Move over, Kathryn Bigelow. Alice Guy Blaché is the director we should all be talking about.
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Female directors are thin on the ground these days. Beyond Kathryn Bigelow, how many can you name? But female directors have been a part of film history from the start. In fact, one of the first commercially successful directors in history was a woman.
Born in 1873, Alice Guy Blaché helped change the way the world thought not just about film, but about what made a story. In the age of Tina Fey and Lena Dunham, it might be easy to wave off her story as just a feel-good stop along the way, but if anything, her rise and fall as a writer, director and producer shows just how far women still have to go.
Blaché came from bourgeois roots, but when her father died, her family struggled, so she found work as a secretary for a camera company owned by Léon Gaumont, who became one of France’s most important movie producers. (Some things haven’t changed: the producer Kathleen Kennedy, president of Lucasfilm, got her start as Steven Spielberg’s secretary). It all started in the spring of 1895 when the Lumière brothers invited Gaumont to a screening of their film La Sortie de l’Usine Lumière à Lyons (Workers Leaving the Lumière Factory in Lyons) – one of the first movies ever recorded. Gaumont brought Guy Blaché with him, and she was captivated instantly. She asked Gaumont to let her experiment with the company’s cameras and soon she was making shorts on her lunch breaks. In 1896, for example, she made La feé aux choux (The Cabbage Fairy) which lasts about a minute and shows a fairy in a low-cut dress scooping babies out of cabbages in a garden. It’s often credited as the very first fictional film.
“I’m a feminist scholar. I want her to be the first fiction filmmaker as much as anyone. But this is not true,” says Alison McMahan, a documentary filmmaker and author of Alice Guy Blaché: Lost Visionary of the Cinema. The credit probably goes to the Lumière Brothers feature L’arroseur arrosé, showing a gardener getting soaked by a prankster. But even so, Guy Blaché championed an idea that seems obvious today: that filmmakers could use this new medium to tell long and complex stories.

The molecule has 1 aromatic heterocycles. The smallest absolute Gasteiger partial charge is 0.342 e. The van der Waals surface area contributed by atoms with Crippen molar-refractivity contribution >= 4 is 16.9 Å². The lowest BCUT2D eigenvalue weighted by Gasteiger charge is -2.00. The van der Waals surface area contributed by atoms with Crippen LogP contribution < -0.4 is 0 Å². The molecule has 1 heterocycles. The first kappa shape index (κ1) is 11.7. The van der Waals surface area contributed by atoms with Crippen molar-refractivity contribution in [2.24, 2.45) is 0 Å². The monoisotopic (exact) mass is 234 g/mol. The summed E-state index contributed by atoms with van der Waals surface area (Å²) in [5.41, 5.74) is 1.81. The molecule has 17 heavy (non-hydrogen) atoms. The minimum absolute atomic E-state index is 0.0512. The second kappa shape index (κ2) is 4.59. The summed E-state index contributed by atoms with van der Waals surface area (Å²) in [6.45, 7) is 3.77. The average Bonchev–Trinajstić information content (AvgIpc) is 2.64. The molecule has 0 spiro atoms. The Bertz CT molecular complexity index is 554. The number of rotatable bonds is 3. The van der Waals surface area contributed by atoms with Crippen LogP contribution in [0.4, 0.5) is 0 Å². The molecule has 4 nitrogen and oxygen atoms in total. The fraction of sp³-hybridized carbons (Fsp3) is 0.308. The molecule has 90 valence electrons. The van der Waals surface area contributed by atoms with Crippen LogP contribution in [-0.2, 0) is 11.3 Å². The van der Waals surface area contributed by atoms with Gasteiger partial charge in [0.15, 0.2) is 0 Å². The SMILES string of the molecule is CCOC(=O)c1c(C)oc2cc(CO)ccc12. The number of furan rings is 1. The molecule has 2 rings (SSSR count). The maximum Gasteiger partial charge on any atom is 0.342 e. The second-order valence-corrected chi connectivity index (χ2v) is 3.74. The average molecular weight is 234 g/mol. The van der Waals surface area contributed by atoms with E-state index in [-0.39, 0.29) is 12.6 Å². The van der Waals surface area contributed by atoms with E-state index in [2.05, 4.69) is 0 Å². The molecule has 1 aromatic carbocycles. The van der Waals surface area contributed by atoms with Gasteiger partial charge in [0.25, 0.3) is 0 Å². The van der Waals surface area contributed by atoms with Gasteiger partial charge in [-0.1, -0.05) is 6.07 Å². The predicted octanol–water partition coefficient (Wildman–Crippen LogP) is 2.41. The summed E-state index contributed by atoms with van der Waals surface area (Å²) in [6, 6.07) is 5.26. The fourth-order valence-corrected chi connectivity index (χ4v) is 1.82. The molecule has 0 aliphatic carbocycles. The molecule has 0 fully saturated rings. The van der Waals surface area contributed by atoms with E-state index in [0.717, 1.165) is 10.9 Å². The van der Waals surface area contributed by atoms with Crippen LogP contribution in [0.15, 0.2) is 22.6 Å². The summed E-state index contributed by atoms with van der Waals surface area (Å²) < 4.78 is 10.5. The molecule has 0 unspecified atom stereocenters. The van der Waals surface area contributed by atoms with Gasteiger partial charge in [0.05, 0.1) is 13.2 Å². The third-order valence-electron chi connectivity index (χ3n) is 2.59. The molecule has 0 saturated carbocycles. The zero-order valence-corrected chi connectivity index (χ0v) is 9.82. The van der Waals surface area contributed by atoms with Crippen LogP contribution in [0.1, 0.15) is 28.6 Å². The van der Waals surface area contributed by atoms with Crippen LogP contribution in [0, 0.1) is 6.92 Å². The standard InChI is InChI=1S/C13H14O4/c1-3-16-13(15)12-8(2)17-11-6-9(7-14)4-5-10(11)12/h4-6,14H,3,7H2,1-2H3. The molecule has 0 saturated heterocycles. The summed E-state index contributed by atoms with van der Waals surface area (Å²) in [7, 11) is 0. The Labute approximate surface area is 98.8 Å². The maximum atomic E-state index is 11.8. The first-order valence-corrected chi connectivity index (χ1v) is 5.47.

“What’s really important about her is she brought narrative to film,” says McMahan. The earliest audiences didn’t know how to follow a film, since there was no standard vocabulary. Think of how we know today that a close-up shows strong emotion, or a black and white scene in a color movie means a flashback. “Early filmmakers got around this is by making films about stories people knew already – the life of Christ, Jack and the Beanstalk, things that people could follow. But Guy told her own stories.”
Soon after Guy married Herbert Blaché, a Gaumont sales rep, they moved to New York in 1907 to manage Gaumont’s studio there. A year later, she had given birth to a daughter and left Gaumont’s studio to start her own production house, Solax where she made all sorts of films: comedies like Alfie the Miner, about a fussy easterner who mans up out West; A Fool and His Money, one of the first features with an all-black cast; and the proto-action movie Dick Whittington and His Cat, which included a boat explosion filmed just off the Jersey Shore.
“She does all these things that women today find difficult, and she did it at a time when it was a hell of a lot harder,” says McMahan. “She couldn’t go to film school. She had to send her husband to business meetings since as a woman she couldn’t participate. She couldn’t do things like climb a tree to direct a big crowd shot, because she was wearing these long Victorian skirts.”
Blaché let nothing hold her back. She was directing up to three films per week while pregnant with her second child, and in 1912 she built a $100,000 film studio in Fort Lee, New Jersey. As president of Solax, she served as a writer, producer or director on over 700 films.
After World War I, however, her fortunes turned tragic. By 1922, they were divorced, Solax was bankrupt, and she never found work in the film industry again. Long before her death in 1968, she’d been largely forgotten. Only three of her 1,000 films were known to have survived, though McMahan and others have verified 132 more, finding them all over the country, from a San Diego flea market to a barn in New Hampshire.
And while it’s been nearly 100 years since she was behind a camera, maybe Guy Blaché’s time in film isn’t over quite yet. The untold true story of a bold female director sounds like good Oscar bait.
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